b. Separate the hardware and e-liquid sales in some way. Ensure that refills are sold via an offshore partner and are handled by an offshore website (outside the EU).

Supplies will still be able to be posted in at first, although some may be stopped and seized by customs. The MHRA will attempt to progressively tighten the customs controls for inbound parcels until they can be sure of stopping most traffic. They have already carried out a pilot project to demonstrate that they can indeed do this. You can be assured that postage of e-liquids will become progressively more difficult as very large 'benefits' will be paid to ensure this. The pharmaceutical industry has an unlimited amount of money to resolve problems.

  • What should consumers do?

Wake up and start to fight for your rights. The murderous, corrupt officials in government need to be stopped one way or another. Stop expecting governments and especially the EU to protect public health and consumer's rights; they work for the highest bidder. The EU already kills thousands of EU citizens every year by means of the Snus ban. Eventually that figure will rise to at least 10% of all smoking deaths (since all these numbers were reduced by 45% in Sweden). 

If an e-cigarette ban stays in place (or a ban that makes e-cigarettes worthless in practice) then the figure will rise to approximately 60% of all smoking deaths being attributable to the EU (as it is expected that eventually 60% of smokers would have switched to Snus or e-cigarettes).

The EU is proven to ignore public health in favour of commercial interests. If you don't think this is right, then you need to get political. Or just help support your local smuggler. We think a political solution is preferable to supporting a black market.

  • A historic moment

This will probably mark the first time in history that the public has had to go to the black market to buy healthier products as a result of government forcing them to choose the most dangerous products.

Note that NRTs are not a viable choice, they have a 95% to 98% failure rate, and are essentially useless. At least 95% of smokers who quit using NRTs are smoking again after 20 months, and after 3 years the failure rate approaches 99%.

Update: timescale
Yesterday it wasn't clear what the implementation route and timescale was likely to be. Now we know that it looks as if the Directive will need to be approved by the Council of Ministers and the Parliament, and that the new European Commissioner for Health and Consumer Affairs, Tonio Borg, hopes to achieve this before June 2014 when Parliament membership changes. This would mean the changes may come into effect in 2015.*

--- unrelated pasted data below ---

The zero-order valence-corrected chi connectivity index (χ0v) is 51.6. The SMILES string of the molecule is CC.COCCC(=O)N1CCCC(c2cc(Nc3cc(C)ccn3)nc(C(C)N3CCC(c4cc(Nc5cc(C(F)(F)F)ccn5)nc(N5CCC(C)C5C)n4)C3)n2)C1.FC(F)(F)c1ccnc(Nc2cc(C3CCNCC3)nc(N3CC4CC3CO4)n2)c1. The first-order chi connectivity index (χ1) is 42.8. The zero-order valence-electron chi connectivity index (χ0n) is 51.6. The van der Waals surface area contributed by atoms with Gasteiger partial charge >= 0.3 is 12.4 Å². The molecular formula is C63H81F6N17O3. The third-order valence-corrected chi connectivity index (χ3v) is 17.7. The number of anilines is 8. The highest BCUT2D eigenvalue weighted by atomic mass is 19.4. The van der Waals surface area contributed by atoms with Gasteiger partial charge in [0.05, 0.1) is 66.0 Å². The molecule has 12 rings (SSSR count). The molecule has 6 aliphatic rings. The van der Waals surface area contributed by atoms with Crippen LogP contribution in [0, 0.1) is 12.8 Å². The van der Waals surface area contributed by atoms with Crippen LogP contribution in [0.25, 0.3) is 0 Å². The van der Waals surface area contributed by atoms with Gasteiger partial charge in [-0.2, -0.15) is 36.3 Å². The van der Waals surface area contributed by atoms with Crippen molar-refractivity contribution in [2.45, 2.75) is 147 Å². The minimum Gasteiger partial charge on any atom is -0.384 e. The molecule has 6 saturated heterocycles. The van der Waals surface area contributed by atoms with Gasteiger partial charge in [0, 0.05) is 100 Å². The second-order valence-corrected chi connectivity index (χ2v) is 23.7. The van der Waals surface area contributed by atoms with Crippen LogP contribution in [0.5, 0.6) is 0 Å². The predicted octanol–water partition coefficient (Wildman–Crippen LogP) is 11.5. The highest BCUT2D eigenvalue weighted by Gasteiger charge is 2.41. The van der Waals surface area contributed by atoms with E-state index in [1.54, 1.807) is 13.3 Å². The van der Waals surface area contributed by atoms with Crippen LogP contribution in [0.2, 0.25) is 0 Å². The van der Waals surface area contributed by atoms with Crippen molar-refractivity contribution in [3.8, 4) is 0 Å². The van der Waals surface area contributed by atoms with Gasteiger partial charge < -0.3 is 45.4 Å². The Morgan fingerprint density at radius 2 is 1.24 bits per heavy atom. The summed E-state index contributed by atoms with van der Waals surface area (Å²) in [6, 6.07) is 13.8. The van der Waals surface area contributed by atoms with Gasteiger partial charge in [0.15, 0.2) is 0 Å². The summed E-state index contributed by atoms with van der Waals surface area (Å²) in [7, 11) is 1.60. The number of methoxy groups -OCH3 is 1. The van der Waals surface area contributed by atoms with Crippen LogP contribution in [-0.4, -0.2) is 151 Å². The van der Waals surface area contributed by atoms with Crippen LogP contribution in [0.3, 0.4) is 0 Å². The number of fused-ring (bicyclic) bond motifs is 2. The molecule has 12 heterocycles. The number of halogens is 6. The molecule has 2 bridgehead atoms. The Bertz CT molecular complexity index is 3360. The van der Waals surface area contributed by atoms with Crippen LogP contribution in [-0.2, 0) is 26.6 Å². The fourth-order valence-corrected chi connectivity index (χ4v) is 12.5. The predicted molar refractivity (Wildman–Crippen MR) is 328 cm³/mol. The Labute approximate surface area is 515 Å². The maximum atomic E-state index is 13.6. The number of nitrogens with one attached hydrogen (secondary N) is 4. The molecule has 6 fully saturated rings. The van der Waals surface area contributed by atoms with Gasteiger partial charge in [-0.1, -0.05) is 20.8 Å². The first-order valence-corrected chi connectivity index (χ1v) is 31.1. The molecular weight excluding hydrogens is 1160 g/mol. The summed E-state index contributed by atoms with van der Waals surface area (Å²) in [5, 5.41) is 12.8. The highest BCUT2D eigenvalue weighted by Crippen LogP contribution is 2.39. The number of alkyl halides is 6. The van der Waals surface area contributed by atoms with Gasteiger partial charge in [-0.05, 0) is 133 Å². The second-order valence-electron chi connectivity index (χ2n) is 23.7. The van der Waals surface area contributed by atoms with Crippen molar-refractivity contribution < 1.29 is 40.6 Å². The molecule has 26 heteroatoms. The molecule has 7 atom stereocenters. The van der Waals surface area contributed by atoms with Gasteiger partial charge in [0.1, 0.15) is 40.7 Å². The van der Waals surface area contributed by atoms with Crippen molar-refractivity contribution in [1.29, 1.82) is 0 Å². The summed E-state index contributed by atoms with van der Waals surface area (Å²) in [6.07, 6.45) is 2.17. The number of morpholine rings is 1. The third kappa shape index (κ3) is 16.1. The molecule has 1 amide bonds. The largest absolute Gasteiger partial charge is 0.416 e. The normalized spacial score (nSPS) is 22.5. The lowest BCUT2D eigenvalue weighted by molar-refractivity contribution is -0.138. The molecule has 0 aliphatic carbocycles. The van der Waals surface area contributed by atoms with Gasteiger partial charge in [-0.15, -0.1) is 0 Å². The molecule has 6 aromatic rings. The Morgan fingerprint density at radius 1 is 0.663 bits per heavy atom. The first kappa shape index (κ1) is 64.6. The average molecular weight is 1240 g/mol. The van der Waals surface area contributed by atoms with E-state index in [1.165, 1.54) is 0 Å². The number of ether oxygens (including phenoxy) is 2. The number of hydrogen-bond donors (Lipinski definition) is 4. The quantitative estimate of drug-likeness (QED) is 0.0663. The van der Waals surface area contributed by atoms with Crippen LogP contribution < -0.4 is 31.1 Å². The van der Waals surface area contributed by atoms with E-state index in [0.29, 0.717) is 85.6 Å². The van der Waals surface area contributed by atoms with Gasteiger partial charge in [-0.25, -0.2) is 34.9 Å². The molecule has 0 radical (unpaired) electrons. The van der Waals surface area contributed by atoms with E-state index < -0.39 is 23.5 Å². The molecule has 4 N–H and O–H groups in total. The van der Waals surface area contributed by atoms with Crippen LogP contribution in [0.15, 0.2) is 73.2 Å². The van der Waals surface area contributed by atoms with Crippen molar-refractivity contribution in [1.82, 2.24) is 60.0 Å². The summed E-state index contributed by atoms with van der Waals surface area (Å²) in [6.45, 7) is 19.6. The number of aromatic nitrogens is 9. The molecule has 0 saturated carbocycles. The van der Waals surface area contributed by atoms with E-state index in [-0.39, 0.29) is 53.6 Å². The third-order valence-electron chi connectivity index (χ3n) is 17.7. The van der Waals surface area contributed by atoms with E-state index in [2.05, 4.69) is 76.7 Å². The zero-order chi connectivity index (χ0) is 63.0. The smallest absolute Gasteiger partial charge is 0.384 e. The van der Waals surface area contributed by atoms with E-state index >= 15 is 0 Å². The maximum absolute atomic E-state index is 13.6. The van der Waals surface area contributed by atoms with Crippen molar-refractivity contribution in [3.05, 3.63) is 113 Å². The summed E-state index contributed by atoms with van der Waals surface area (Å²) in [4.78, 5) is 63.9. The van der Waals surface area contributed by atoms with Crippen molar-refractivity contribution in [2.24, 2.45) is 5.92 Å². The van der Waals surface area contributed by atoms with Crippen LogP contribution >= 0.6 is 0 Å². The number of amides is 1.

So it looks as if we may have two years to fight this - maybe to mid-2014. The final part of the fight will be to convince MEPs to vote it out, if the Directive makes it as far as the vote in Parliament. Once it is adopted by vote then that's it. Fighting this death sentence for thousands of people will be all about noise and money; consumers need to do their part and make the noise.

* Unless there is a major drive against corruption in the EU government, or the UK manages to renegotiate some membership issues, or the UK leaves the EU, or the European e-cigarette trade funds a legal challenge, or EU MEPs throw the Directive out after being refused a part of the money pot.

[1] The term 'useless' is used correctly since the NHS Services reduce smoking prevalence in the UK by an estimated 0.001% per annum or less; cf Sweden where the current reduction in smoking prevalence (due to Snus) totals 45% - only about 8% or 9% of Swedish men now smoke.

In practice, THR solutions (with an invisible epidemiological effect on health and thus statistically-speaking harmless) can reduce smoking prevalence by about 1% per annum, versus the state's success rate of, at best, 0.001% per annum. In other words THR is at least 1,000 times (and possibly up to 10,000 times) more successful than smoking cessation services, and costs the State zero.

Unfortunately no one in government receives any 'benefits' from THR, though; pharma and tobacco pay much better.